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A trillion dollars+ per year

Putting aside the sleight-of-hand accounting that results in defense programs actually costing many hundreds of billions of dollars each year more than the budget calls for, the fact is that the United States spends more on defense and armaments than the next six big spenders combined. 

Why do we do this? Is it to promote democracy? Is it to protect the American Way against all comers? Is it to enforce our political and diplomatic will on others?

Some might argue, usually waving a flag or two, that all three are the reason for such large spending. In the same way, Victorian Britain justified spending an equally disproportionate sum on the Royal Navy as Britain expanded and then protected their Empire. And we all know how that ended up. What are the remnants of that empire building? Well, many nations became democratic with a parliamentary system and many of those nations stand as allies or at least non-reluctant members of the Commonwealth. And have the British people, in the last 100 years, seen a proportionate return for its investment? The very wealthy might respond “yes,” while the working class surely disagree.

 

The problem the United States is facing — in a direct parallel — is that our Congressional defense budget is about to hit $1 trillion a year. That’s $7,042 for every U.S. taxpayer. Every year. Trump almost got us there ($900 billion this year) but things are about to become much more serious. 

The National Defense Strategy Commission recently posted their findings. The commission was made up of some very serious and well-informed military and defense officials. Their conclusion? The policy of policing and containing events around the world will require an increase in 2020 and beyond of $200,000,000,000 to $300,000,000,000 a year.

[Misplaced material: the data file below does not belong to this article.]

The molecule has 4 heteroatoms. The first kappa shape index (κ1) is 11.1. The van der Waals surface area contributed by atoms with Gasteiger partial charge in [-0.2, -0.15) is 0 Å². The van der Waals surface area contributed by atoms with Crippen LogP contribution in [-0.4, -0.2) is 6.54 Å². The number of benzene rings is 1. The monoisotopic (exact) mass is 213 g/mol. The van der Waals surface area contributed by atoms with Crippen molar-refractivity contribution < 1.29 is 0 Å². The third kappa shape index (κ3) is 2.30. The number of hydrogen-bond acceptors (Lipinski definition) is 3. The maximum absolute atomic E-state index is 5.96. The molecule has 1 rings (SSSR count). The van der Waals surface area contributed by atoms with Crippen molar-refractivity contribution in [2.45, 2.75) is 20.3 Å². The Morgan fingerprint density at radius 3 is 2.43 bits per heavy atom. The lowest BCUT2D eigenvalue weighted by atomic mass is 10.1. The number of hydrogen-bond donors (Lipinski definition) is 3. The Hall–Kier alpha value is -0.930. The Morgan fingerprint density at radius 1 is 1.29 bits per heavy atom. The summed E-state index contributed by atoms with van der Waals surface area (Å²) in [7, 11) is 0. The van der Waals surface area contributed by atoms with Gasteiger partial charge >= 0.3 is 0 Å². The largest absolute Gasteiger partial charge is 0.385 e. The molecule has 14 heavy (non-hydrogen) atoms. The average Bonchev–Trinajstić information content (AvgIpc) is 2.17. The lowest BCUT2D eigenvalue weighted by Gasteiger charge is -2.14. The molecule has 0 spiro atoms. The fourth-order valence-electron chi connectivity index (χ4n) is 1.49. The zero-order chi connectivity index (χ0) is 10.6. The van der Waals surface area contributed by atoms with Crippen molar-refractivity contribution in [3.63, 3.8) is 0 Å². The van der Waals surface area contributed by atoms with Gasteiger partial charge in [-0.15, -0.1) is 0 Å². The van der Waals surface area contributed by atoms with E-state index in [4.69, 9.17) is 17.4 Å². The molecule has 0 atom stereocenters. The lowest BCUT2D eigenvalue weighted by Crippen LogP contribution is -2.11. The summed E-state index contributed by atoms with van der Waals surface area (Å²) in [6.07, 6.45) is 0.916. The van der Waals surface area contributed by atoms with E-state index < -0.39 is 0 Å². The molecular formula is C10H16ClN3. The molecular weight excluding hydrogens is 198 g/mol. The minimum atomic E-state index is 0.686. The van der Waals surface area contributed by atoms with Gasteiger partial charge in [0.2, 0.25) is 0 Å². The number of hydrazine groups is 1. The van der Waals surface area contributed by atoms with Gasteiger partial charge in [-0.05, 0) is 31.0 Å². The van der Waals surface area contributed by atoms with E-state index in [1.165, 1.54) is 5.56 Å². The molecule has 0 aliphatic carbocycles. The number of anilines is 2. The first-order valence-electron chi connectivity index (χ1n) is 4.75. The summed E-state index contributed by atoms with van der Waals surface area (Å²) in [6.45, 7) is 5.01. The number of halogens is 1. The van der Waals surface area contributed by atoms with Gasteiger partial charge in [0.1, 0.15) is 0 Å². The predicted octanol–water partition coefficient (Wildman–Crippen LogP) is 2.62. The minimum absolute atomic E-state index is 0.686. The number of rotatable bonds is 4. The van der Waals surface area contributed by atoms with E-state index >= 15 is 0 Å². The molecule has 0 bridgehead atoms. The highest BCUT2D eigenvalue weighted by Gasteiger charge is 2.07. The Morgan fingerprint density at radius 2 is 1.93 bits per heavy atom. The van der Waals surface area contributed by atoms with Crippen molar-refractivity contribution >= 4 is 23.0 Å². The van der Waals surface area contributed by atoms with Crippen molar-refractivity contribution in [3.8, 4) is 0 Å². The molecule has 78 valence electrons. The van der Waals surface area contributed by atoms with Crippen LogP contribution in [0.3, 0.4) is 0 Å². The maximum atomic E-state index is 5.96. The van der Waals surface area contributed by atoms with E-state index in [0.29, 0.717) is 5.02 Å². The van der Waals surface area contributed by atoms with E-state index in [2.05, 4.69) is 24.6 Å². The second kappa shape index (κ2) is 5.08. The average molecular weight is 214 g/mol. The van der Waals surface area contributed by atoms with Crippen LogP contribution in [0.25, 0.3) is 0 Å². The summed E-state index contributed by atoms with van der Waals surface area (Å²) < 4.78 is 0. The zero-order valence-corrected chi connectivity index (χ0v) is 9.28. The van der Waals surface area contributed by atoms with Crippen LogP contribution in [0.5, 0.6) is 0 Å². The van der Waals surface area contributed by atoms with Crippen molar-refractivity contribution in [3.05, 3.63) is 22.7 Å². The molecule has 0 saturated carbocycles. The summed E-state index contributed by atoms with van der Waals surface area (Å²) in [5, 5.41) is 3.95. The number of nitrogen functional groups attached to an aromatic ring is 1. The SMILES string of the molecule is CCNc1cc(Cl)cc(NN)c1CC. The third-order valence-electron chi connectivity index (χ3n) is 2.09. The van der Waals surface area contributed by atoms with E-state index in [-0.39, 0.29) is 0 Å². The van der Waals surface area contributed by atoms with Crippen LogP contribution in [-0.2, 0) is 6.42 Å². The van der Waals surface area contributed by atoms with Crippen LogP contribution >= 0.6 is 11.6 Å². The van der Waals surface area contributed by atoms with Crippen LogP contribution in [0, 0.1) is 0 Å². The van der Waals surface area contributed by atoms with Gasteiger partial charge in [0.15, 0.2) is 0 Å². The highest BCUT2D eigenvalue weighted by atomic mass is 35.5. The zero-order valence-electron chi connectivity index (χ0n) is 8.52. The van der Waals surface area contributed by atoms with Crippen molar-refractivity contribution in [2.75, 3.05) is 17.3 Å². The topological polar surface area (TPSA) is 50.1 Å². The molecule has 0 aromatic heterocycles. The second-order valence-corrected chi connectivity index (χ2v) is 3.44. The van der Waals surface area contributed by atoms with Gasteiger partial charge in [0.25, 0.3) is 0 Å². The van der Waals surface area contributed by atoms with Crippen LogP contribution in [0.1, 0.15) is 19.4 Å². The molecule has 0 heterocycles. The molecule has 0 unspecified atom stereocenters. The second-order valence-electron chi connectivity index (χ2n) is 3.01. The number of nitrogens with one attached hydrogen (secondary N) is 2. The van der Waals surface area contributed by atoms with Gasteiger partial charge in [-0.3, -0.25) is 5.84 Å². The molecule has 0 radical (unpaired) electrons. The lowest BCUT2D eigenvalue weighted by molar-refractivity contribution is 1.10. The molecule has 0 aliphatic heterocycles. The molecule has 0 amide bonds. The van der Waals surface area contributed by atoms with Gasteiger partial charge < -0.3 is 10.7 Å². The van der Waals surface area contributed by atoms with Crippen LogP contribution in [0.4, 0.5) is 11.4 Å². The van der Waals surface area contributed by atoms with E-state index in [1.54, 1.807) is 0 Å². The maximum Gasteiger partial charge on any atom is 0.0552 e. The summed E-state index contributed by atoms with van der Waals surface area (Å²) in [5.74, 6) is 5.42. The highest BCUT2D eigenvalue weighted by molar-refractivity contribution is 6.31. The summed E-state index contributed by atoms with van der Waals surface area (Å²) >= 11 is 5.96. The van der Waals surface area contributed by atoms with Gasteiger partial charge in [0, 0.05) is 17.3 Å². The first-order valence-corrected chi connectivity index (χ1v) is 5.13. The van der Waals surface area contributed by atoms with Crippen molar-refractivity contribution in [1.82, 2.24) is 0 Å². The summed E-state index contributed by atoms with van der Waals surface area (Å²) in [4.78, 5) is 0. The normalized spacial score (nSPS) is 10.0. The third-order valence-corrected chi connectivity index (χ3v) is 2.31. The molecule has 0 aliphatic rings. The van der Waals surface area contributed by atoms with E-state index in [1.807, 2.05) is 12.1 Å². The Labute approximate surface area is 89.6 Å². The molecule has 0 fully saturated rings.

In addition, the current administration’s general treatment of allies as simple objects of U.S. patronage overlooks that they should be regarded as key strategic assets with which to promote aims and abate risks — and share costs.

Share costs. It has been a Trump message to berate NATO partners for not spending 2 percent heir desire to act as partners. Yet, when accounting is done properly, the NATO HQ in Bruxelles and outlying offices are not part of defense budgets, nor are German airfields and HQ of American forces outside of NATO — like the Central African Command (AFRICOM) at Kelley Barracks, Stuttgart or Ramstein Air Base near Frankfurt. Cost of property lease in Germany for such an expansive US footprint? Probably 1.5 percent of German GDP. Yet that is not accounted by the United States. Same for Italy (Aviano), Spain (ROTA) and host of others. And Trump berating Asian countries is no better: Our oldest and largest forces are part of the Indo-Pacific Command (PACOM) with bases at Yokota Air Base near Tokyo, Japan, Yongsan Garrison in Seoul, South Korea, and Camp Humphreys in Pyeongtaek, South Korea. 

The problem we’re facing is that simple-solution increase annual defense budgets will deflect rather than focus attention onto the hard analytic and political work needed to make defense affordable and, more importantly, force diplomacy to prevail instead of enforcement. Think of it this way: Is it better to police, arrest, prosecute and incarcerate an offender at a cost of $75,000 per prisoner per year or is it better — and cheaper — to prevent the criminal tendencies in the first place? The way we’re proceeding on defense spending currently is all about enforcement, not prevention. In the end, like the Royal Navy empire defense, it will become too expensive, sinking under its own bureaucracy and budgeting.

 

Peter Riva, a former resident of Amenia Union, now lives in New Mexico.